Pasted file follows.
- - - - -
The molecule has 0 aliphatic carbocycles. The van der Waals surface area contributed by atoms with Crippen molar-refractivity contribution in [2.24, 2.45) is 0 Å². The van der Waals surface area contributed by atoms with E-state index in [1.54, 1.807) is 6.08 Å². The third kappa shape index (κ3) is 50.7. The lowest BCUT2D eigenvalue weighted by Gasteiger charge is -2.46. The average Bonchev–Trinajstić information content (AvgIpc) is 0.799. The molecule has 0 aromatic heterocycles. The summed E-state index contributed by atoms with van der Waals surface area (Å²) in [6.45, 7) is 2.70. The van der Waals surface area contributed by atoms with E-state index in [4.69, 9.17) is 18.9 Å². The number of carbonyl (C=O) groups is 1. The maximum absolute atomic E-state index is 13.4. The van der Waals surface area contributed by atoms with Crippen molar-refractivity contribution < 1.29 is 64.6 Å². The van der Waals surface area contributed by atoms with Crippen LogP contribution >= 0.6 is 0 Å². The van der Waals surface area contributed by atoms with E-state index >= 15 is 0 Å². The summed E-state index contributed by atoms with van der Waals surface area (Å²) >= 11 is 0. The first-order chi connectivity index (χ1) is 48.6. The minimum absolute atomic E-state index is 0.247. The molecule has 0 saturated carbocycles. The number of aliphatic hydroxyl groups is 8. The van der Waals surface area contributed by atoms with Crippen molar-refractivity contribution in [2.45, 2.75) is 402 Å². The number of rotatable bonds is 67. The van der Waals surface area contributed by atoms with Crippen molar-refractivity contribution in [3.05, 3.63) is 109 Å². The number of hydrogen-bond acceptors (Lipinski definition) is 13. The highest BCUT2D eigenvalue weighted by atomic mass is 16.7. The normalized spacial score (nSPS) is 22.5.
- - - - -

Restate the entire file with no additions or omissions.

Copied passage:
The molecule has 0 aliphatic carbocycles. The van der Waals surface area contributed by atoms with Crippen molar-refractivity contribution in [2.24, 2.45) is 0 Å². The van der Waals surface area contributed by atoms with E-state index in [1.54, 1.807) is 6.08 Å². The third kappa shape index (κ3) is 50.7. The lowest BCUT2D eigenvalue weighted by Gasteiger charge is -2.46. The average Bonchev–Trinajstić information content (AvgIpc) is 0.799. The molecule has 0 aromatic heterocycles. The summed E-state index contributed by atoms with van der Waals surface area (Å²) in [6.45, 7) is 2.70. The van der Waals surface area contributed by atoms with E-state index in [4.69, 9.17) is 18.9 Å². The number of carbonyl (C=O) groups is 1. The maximum absolute atomic E-state index is 13.4. The van der Waals surface area contributed by atoms with Crippen molar-refractivity contribution < 1.29 is 64.6 Å². The van der Waals surface area contributed by atoms with Crippen LogP contribution >= 0.6 is 0 Å². The van der Waals surface area contributed by atoms with E-state index >= 15 is 0 Å². The summed E-state index contributed by atoms with van der Waals surface area (Å²) >= 11 is 0. The first-order chi connectivity index (χ1) is 48.6. The minimum absolute atomic E-state index is 0.247. The molecule has 0 saturated carbocycles. The number of aliphatic hydroxyl groups is 8. The van der Waals surface area contributed by atoms with Crippen molar-refractivity contribution in [2.45, 2.75) is 402 Å². The number of rotatable bonds is 67. The van der Waals surface area contributed by atoms with Crippen molar-refractivity contribution in [3.05, 3.63) is 109 Å². The number of hydrogen-bond acceptors (Lipinski definition) is 13. The highest BCUT2D eigenvalue weighted by atomic mass is 16.7. The normalized spacial score (nSPS) is 22.5.